But I remain convinced that communication at a distance will never be enough. At present, I think the autistic analogy remains a good one.


I came across an article from the journal ‘Biologist’ the other day, which was quoted by the Dranes on their 2churchmice’s blog. It makes some startling statements.

Britons now spend approximately 50
minutes a day interacting socially with
other people (ONS, 2003). Couples now
spend less time in one another’s company
and more time at work, commuting, or in
the same house but in separate rooms using
different electronic media devices. Parents
spend less time with their children
than they did only a decade ago. Britain
has the lowest proportion of children in
all of Europe who eat with their parents
at the table. The proportion of people who
work on their own at home continues to

Britain’s disinclination for togetherness
is only equalled by her veneration of communicating
through new technologies. The
rapid proliferation of electronic media is
now making private space available in
almost every sphere of the individual’s
life. Yet this is now the most significant
contributing factor to society’s growing
physical estrangement
. Whether in or out
of the home, more people of all ages in the
UK are physically and socially disengaged
from the people around them because they
are wearing earphones, talking or texting
on a mobile telephone, or using a laptop
or Blackberry.

Does this matter?

Well the study goes on to list the benefits of close human contact and friendship. Here are some highlights;

  • Measurable genetic and immunological benefits.
  • Biological changes as a result of physical contact- hugs for example.
  • Increased incidence of cardiovascular problems in people with lower amounts of social connections.
  • Lower general morbidity associated with higher amounts of social contact.
  • A study finding lower incidences of strokes on women
  • Lower blood pressure in men, and a faster return to normal blood pressure after stress.
  • Measured differences in the narrowing of arteries.
  • The unexpected fact that if you have contact with more people, you are LESS likely to have colds.
  • Memory loss in old age declines at twice the rate in those poorly integrated.
  • General links between enhanced cognitive performance and social interaction.
  • A reduction in mortality for those who attend regular religious services! (But not just to ‘warm the pew’.)

The review ends with a description of an old study (10 years ago) which may or may not have been prescient.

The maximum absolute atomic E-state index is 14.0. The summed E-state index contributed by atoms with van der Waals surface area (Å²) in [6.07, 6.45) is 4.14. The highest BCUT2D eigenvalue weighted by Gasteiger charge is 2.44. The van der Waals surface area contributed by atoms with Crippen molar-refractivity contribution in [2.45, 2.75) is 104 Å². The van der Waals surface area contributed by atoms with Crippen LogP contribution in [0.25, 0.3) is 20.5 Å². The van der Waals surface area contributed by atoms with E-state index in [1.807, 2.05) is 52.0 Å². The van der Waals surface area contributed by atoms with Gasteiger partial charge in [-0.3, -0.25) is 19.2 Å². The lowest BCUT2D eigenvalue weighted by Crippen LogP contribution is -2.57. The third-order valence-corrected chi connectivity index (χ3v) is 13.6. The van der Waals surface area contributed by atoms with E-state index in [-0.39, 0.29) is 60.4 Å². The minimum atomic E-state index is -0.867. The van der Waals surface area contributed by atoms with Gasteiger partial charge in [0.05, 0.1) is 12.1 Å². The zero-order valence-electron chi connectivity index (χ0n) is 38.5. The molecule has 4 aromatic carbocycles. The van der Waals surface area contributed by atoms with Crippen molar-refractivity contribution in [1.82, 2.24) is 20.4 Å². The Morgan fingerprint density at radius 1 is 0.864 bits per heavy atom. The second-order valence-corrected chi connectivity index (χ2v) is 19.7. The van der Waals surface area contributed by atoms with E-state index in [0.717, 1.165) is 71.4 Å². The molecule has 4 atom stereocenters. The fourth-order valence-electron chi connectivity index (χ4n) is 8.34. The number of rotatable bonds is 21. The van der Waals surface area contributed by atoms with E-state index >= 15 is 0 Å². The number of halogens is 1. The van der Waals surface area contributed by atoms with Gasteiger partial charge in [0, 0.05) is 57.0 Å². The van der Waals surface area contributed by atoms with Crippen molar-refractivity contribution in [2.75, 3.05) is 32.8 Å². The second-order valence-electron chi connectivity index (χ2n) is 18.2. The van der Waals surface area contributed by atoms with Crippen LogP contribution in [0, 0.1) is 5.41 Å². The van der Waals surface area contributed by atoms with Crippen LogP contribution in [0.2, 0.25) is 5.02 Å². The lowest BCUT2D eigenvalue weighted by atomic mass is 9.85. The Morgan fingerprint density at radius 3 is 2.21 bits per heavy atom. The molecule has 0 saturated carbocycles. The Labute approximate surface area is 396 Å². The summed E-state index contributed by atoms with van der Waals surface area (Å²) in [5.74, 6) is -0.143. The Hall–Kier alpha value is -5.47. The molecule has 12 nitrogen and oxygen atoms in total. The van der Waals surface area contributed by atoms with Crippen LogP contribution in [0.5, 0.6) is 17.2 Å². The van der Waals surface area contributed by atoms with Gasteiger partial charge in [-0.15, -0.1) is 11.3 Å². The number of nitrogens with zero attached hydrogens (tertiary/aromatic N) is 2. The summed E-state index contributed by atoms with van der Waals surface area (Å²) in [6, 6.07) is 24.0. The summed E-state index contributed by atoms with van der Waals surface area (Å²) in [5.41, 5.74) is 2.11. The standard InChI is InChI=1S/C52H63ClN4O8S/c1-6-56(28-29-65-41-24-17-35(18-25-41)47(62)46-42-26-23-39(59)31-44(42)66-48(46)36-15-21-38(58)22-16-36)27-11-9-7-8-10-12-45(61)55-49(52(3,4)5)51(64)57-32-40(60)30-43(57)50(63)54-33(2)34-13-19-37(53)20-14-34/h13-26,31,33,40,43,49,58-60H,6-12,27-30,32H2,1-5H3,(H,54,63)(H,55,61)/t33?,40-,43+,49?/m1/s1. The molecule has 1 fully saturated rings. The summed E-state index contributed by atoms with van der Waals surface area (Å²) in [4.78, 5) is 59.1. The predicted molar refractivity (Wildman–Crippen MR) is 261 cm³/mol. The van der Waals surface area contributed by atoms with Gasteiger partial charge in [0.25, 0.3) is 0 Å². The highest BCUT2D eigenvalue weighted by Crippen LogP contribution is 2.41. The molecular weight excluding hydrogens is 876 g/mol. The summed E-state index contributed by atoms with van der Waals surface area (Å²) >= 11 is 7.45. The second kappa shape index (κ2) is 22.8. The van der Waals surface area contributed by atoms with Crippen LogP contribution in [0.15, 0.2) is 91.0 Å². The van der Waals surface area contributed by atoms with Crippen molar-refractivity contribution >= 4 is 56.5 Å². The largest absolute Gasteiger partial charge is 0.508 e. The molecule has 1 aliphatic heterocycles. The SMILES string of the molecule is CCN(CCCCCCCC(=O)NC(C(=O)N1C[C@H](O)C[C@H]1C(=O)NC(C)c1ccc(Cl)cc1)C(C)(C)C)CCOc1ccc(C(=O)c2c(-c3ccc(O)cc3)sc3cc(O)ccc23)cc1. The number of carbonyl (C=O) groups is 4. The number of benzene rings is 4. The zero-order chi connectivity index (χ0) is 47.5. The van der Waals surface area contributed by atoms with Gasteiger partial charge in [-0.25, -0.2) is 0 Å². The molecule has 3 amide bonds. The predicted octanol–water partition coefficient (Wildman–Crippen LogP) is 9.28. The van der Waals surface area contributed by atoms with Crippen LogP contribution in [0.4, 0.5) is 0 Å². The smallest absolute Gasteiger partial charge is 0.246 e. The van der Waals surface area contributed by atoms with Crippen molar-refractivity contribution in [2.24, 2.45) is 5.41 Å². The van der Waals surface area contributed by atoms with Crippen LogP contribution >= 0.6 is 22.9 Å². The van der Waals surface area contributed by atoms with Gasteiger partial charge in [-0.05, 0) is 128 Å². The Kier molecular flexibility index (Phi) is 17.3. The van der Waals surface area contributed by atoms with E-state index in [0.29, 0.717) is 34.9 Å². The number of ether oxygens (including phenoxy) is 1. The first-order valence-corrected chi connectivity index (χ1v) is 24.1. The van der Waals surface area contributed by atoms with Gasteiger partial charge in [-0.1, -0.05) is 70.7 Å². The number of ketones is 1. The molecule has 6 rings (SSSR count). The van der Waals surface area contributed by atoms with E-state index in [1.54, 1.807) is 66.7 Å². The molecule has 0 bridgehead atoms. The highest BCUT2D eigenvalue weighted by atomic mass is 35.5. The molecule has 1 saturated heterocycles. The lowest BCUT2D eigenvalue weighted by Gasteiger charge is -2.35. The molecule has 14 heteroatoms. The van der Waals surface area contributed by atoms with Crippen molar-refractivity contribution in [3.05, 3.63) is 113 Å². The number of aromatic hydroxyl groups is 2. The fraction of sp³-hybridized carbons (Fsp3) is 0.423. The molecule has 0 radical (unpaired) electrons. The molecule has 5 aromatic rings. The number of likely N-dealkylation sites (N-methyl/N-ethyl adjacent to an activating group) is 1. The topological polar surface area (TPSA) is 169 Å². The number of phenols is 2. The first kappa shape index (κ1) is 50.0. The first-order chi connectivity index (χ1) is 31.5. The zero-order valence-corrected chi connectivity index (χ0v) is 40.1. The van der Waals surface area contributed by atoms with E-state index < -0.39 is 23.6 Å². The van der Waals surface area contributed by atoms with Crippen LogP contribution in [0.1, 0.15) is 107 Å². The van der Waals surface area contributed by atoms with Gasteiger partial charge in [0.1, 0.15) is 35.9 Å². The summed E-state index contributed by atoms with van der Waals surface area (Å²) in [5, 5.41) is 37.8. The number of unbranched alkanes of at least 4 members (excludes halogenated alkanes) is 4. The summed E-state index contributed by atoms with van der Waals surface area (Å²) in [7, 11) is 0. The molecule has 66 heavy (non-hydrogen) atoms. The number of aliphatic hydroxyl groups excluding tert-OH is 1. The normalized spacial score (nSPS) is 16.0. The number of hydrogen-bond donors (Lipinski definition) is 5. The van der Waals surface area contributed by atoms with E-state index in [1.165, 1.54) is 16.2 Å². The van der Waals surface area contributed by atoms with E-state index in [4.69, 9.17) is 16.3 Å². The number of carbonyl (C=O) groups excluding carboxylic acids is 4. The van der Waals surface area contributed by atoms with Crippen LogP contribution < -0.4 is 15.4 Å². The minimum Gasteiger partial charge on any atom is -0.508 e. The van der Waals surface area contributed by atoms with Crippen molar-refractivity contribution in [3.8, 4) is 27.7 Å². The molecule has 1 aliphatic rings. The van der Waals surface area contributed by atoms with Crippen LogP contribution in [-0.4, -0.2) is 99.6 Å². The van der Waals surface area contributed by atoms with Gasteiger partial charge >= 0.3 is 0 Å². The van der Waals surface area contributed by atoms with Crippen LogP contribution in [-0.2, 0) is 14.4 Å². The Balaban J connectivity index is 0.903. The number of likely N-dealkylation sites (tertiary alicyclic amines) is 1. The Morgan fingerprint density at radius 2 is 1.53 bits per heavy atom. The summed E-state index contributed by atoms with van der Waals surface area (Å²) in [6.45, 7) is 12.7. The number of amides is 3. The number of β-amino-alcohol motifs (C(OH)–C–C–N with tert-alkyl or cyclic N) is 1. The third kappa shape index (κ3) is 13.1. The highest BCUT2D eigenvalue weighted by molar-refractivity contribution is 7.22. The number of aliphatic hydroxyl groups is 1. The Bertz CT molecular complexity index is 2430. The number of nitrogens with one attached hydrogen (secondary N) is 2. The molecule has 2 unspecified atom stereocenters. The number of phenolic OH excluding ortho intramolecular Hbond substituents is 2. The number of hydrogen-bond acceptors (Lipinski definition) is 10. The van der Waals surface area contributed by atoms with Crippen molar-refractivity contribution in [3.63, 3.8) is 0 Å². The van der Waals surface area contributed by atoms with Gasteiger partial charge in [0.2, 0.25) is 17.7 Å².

While the precise mechanisms underlying
the association between social connection,
morbidity and mortality continue to be investigated,
it is clear that this is a growing
public health issue for all industrialised
countries. A decade ago, a detailed classic
study of 73 families who used the internet
for communication, The Internet Paradox,
concluded that greater use of the internet
was associated with declines in communication
between family members in the
house, declines in the size of their social
circle, and increases in their levels of depression
and loneliness. They went on to
report “both social disengagement and
worsening of mood…and limited face-toface
social interaction … poor quality of life
and diminished physical and psychological
health” (Kraut et al, 1998).

So, what can we make of all of this? The study clearly takes the view that on-line contact is not enough, and indeed may be problematic.

I still hope however, that when used well and purposefully, on-line connections might facilitate community building. This is where I still place my energy, and why I started out trying to establish this ‘Emerging Scotland’ thing…

It is almost as if we humans were made to find our highest expression in community. As if we were wired and plumbed for this.

So for now, my own conclusion is like this;

The internet is great. It gives me access to loads of great stuff (and lots of rubbish too I suppose!) It also allows me to connect with others. But it does not allow me to commune with others in the way that I think Jesus intended. In order for this to happen, the whole of me has to be engaged in this process, in all of my contorted brokenness, aware that in the joys of serving and loving will also be pain and suffering.

There is no other way.